January Auto Sales Go from Bad to Worse

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Joe Raedle / Getty

Vehicles on the sales lot at the Metro Ford dealership in Miami

Auto sales plummeted again in January, falling to their lowest level in decades, as showroom traffic dropped by almost half and loans dried up even for interested consumers. The slowdown leaves the U.S. car industry at another historic crossroads. America has long served as the world's largest market for new cars. But Mike DiGiovanni, General Motors' director of global analysis, says more new vehicles were sold in China last month than in the U.S. The Chinese bought 760,000 vehicles, pushing that country's annual sales to 10.7 million units — greater than the current U.S. annual volume of 10 million. By contrast, in 2007, some 16 million vehicles were sold in North America. (See pictures of the global financial crisis.)

The U.S. slide hit seven of the top eight American, Asian and European manufacturers, who account for almost 90% of all the cars sold in the U.S. Each reported a double-digit sales decline. For Detroit's ailing automakers, the numbers were nothing short of apocalyptic: Chrysler's sales dropped 55%, GM's 48% and Ford Motors' almost 40%. Even Japan's big brands were hammered: Toyota's sales shrunk 34%, Honda's 31% and Nissan's 30%, while Volkswagen of America fell 12%. Hyundai (Korea) escaped the carnage, reporting a 14% increase. Subaru also managed a modest increase for the second month in a row. "No auto company is immune from current market conditions," says Dick Colliver, executive vice president of sales for American Honda. "The industry is in a bottoming phase," suggests Toyota vice president Bob Carter, who doesn't see much hope for improvement before spring.

Chrysler vice chairman Jim Press argues that while the situation is dire,
 it is not hopeless. Part of the reason for the big decline in Chrysler's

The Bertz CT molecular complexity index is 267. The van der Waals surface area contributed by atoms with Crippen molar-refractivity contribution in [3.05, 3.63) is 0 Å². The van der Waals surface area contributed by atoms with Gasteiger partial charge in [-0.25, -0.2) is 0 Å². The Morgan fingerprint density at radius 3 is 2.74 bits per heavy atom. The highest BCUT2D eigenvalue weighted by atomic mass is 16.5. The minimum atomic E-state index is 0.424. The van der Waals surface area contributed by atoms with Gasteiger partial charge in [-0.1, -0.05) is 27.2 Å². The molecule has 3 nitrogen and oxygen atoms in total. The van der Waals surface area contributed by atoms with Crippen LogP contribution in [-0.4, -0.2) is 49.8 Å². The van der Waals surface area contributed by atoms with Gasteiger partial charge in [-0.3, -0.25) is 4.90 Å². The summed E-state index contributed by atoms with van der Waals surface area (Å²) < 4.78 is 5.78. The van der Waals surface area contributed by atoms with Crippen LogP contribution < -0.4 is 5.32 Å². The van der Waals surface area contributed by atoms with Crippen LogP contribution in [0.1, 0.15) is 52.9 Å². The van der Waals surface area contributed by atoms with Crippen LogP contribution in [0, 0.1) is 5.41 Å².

sales, he says, was the company's decision to forgo sales to fleet 
customers. Fleet sales tend to be low-profit or loss leaders. Chrysler fleet
 sales last month declined 80% to fewer than 2,000 units. However, Press, who was one of the more optimistic auto executives when he headed Toyota's North American operations, says carmakers have no choice but to adjust to the recession-depressed annual sales rate of around 10 million units in the U.S.

To expedite their restructuring, GM and Chrysler offered buyouts to a total of 92,000 blue collar workers this week. Ford is expected to follow suit. "We've cut one-third of our capacity and taken out $13 billion in fixed costs," notes Press. Honda, Nissan and Toyota have slashed production at their plants as well, but the Japanese companies are not in a do-or-die situation. Press also notes that Chrysler's survival plan calls for another $3 billion in direct loans from the U.S. Treasury, low-interest loans from the Department of Energy under the 2007 Energy Act and concessions from the United Auto Workers, creditors, dealers and suppliers. Once that's in hand, he adds, then comes an alliance with the Italian carmaker Fiat.

GM's DiGiovanni says a turnaround hinges on better access to credit for consumers and improvement in the housing market. "We've got to stop foreclosures, and we've got to stop the declines in home prices," he says. Showroom traffic dropped 40% last month, and the shoppers who did show up found it difficult to finance, notes Jesse Torpak, an analyst with Edmunds.com, a website for car-buying. One added complication: the drop in used-car prices — the Manheim Consulting Index on used-car prices has dropped more than 11% in the past year — means that buyers effectively have to pay more.

Where's the trough? Ford economist Emily Kolinski-Morris says that while the bottom of a market is impossible to predict, there are signs of improvement, such as a two-point increase in a recent consumer-confidence index and the stabilization of retail vehicle sales over the past four months, albeit at a very low level of 8.3 million units. The automakers also believe that pent-up demand will eventually kick in.

For Ford, the domestic company considered to be in the best shape, a turnaround this year is critical. Says Efraim Levy, an analyst with Standard & Poor's Equity Research in New York: "Though Ford estimates that it again gained retail market share, if 20% [to] 30% retail declines persist, it would be more difficult, in our view, for [Ford] to avoid accepting government loans. Even with a boost from the anticipated federal stimulus plan, we see consumers taking a cautious approach to large-ticket discretionary purchases." And there's nothing more big-ticket than an automobile.

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